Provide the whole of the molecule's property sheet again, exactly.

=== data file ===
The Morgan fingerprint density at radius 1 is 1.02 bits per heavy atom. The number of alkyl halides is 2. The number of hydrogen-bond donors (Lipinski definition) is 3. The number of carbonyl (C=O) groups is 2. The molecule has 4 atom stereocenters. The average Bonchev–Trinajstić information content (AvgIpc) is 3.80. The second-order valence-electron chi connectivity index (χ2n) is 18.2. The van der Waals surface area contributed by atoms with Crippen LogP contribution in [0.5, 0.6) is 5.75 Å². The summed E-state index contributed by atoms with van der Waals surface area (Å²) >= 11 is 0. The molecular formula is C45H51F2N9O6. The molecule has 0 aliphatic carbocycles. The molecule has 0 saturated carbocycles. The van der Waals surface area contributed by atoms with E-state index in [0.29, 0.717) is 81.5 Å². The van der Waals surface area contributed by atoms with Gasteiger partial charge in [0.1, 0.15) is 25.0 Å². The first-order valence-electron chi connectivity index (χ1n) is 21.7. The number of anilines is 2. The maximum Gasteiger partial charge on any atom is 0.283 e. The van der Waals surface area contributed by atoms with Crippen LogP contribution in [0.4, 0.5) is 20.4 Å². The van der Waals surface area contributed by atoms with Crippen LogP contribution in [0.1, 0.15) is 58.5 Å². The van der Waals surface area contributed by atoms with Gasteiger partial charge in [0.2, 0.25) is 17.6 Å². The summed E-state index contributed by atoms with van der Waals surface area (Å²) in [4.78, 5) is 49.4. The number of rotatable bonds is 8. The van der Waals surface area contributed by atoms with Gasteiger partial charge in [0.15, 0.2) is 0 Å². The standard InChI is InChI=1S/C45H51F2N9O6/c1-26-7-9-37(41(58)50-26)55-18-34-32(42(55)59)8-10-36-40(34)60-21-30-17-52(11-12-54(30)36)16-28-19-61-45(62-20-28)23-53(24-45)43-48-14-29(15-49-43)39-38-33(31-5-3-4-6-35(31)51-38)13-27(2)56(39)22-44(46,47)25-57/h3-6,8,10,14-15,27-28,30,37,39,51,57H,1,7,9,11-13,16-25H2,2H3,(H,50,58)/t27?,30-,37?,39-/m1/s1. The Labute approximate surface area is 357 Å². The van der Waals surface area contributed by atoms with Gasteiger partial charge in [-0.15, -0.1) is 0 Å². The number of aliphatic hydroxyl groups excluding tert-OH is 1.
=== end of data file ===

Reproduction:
The Morgan fingerprint density at radius 1 is 1.02 bits per heavy atom. The number of alkyl halides is 2. The number of hydrogen-bond donors (Lipinski definition) is 3. The number of carbonyl (C=O) groups is 2. The molecule has 4 atom stereocenters. The average Bonchev–Trinajstić information content (AvgIpc) is 3.80. The second-order valence-electron chi connectivity index (χ2n) is 18.2. The van der Waals surface area contributed by atoms with Crippen LogP contribution in [0.5, 0.6) is 5.75 Å². The summed E-state index contributed by atoms with van der Waals surface area (Å²) >= 11 is 0. The molecular formula is C45H51F2N9O6. The molecule has 0 aliphatic carbocycles. The molecule has 0 saturated carbocycles. The van der Waals surface area contributed by atoms with E-state index in [0.29, 0.717) is 81.5 Å². The van der Waals surface area contributed by atoms with Gasteiger partial charge in [0.1, 0.15) is 25.0 Å². The first-order valence-electron chi connectivity index (χ1n) is 21.7. The number of anilines is 2. The maximum Gasteiger partial charge on any atom is 0.283 e. The van der Waals surface area contributed by atoms with Crippen LogP contribution in [0.4, 0.5) is 20.4 Å². The van der Waals surface area contributed by atoms with Crippen LogP contribution in [0.1, 0.15) is 58.5 Å². The van der Waals surface area contributed by atoms with Gasteiger partial charge in [0.2, 0.25) is 17.6 Å². The summed E-state index contributed by atoms with van der Waals surface area (Å²) in [4.78, 5) is 49.4. The number of rotatable bonds is 8. The van der Waals surface area contributed by atoms with Gasteiger partial charge in [0.15, 0.2) is 0 Å². The standard InChI is InChI=1S/C45H51F2N9O6/c1-26-7-9-37(41(58)50-26)55-18-34-32(42(55)59)8-10-36-40(34)60-21-30-17-52(11-12-54(30)36)16-28-19-61-45(62-20-28)23-53(24-45)43-48-14-29(15-49-43)39-38-33(31-5-3-4-6-35(31)51-38)13-27(2)56(39)22-44(46,47)25-57/h3-6,8,10,14-15,27-28,30,37,39,51,57H,1,7,9,11-13,16-25H2,2H3,(H,50,58)/t27?,30-,37?,39-/m1/s1. The Labute approximate surface area is 357 Å². The van der Waals surface area contributed by atoms with Gasteiger partial charge in [-0.15, -0.1) is 0 Å². The number of aliphatic hydroxyl groups excluding tert-OH is 1.